About this Research Topic
Background: Doping use is among the major challenges of modern competitive and recreational sports. Among the different factors that are associated with intentional and unintentional/inadvertent doping use, the use of nutritional supplements stands out. Systematic review and meta-analysis papers have indicated that using nutritional supplements significantly increases the likelihood for self-reported doping use, and other studies have shown that athletes who use nutritional supplements tend to view doping use more favourably as compared to athletes who do not use supplements. Stemming from the literature on the gateway hypothesis in illicit drug use, some scholars have argued that nutritional supplements represent a gateway that bolsters a mentality of chemically-assisted performance enhancement and facilitates the transition to doping use.
However, research advocating the gateway function of nutritional supplements is largely based on cross-sectional data, and on the observed co-occurrence of self-reported nutritional supplement and doping use, thus, making it hard to establish causality. Additionally, another line of research has advocated that nutritional supplements and doping use co-occur, that is doping users use also nutritional supplements to maintain the effects of doping use after the doping cycles or simply support their training in periods they are not using doping substances. According to this approach, nutritional supplements can serve as safe alternatives for athletes who do not endorse a performance enhancement mentality in favour of doping use.
Goal: To provide the context for the presentation of novel empirical evidence, systematic review and meta-analysis papers, as well as theories and critical position papers about the dubious role of nutritional supplements in the use of doping substances in competitive sport and recreational exercise settings.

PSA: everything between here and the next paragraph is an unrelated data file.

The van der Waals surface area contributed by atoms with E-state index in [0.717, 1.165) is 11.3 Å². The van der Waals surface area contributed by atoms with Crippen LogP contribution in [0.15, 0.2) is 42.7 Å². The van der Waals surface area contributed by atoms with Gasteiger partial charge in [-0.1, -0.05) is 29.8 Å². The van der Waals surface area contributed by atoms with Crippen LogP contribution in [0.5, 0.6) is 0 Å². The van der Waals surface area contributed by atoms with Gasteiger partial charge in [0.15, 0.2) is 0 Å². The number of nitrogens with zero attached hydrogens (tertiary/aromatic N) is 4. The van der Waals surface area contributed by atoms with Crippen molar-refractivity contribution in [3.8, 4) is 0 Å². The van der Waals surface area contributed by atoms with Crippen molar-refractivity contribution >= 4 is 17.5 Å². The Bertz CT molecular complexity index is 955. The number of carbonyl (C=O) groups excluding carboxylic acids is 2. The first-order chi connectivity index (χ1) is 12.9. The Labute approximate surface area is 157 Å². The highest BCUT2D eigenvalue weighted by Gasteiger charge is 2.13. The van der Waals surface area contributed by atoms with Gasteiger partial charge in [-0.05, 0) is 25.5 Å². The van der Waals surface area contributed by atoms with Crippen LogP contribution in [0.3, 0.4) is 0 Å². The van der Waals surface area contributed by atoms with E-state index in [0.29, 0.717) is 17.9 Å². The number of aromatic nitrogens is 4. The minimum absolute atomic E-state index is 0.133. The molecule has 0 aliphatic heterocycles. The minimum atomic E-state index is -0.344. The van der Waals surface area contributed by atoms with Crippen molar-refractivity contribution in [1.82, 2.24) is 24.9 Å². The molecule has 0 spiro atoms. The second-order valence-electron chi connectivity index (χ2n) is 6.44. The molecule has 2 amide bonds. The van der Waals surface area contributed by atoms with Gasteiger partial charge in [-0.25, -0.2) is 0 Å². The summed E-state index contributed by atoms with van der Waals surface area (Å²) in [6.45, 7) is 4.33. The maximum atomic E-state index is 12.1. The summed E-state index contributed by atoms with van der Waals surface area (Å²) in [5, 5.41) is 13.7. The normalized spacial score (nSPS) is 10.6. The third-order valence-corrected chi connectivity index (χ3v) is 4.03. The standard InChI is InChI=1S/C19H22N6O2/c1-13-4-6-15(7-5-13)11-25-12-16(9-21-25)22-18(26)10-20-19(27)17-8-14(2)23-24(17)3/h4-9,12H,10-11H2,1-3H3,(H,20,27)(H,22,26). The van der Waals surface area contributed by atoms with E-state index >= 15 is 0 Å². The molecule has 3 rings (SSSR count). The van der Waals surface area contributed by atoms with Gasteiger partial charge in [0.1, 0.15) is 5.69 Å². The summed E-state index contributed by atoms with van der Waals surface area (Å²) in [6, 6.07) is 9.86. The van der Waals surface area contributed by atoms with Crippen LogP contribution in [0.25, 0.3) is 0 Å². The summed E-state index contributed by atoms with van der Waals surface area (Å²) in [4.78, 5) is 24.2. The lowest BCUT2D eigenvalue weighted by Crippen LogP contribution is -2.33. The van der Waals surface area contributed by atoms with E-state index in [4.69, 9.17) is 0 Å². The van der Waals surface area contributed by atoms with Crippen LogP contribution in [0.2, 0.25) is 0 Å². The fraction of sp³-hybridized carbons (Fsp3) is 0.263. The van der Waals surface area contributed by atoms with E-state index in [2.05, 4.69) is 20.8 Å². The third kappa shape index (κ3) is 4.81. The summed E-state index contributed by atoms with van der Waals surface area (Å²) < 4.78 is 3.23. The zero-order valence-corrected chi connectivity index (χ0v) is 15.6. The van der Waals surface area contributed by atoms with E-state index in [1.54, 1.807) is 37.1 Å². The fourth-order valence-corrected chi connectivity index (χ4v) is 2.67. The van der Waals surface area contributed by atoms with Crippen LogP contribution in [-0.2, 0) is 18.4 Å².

Scope: Our Research Topic aims to stimulate further research on the association between nutritional supplements and doping use and to present both sides of the argument about the gateway hypothesis. The evidence presented in our Research Topic is expected to make a significant contribution to the extant literature and to also inform policy initiatives and preventive efforts to tackle doping use in competitive and recreational sports.
Details for authors:
The Research Topic welcomes articles using:
a) Empirical research that particularly uses longitudinal or experimental designs to determine the effects of nutritional supplement use on doping use
b) Cross-sectional studies that make a significant contribution to the extant research on the nutritional supplements-doping use relationship and address social, psychological and/or biological processes that explain the association between nutritional supplement and doping use in different sport and athletic populations.
c) Empirical research that studies the co-occurrence of nutritional supplement and doping use in the context of polypharmacy/polydrug use.
d) Theoretical and position papers aiming to provide a novel account of the association between nutritional supplement and doping use.
e) Systematic reviews and meta-analysis papers examining the association between nutritional supplement and doping use, after controlling for the effects of other social and psychological risk factors for doping use.
Keywords: Doping, Prohibited Substances, Nutritional Supplements, Gateway Hypothesis, Safe Alternative
Important Note: All contributions to this Research Topic must be within the scope of the section and journal to which they are submitted, as defined in their mission statements. Frontiers reserves the right to guide an out-of-scope manuscript to a more suitable section or journal at any stage of peer review.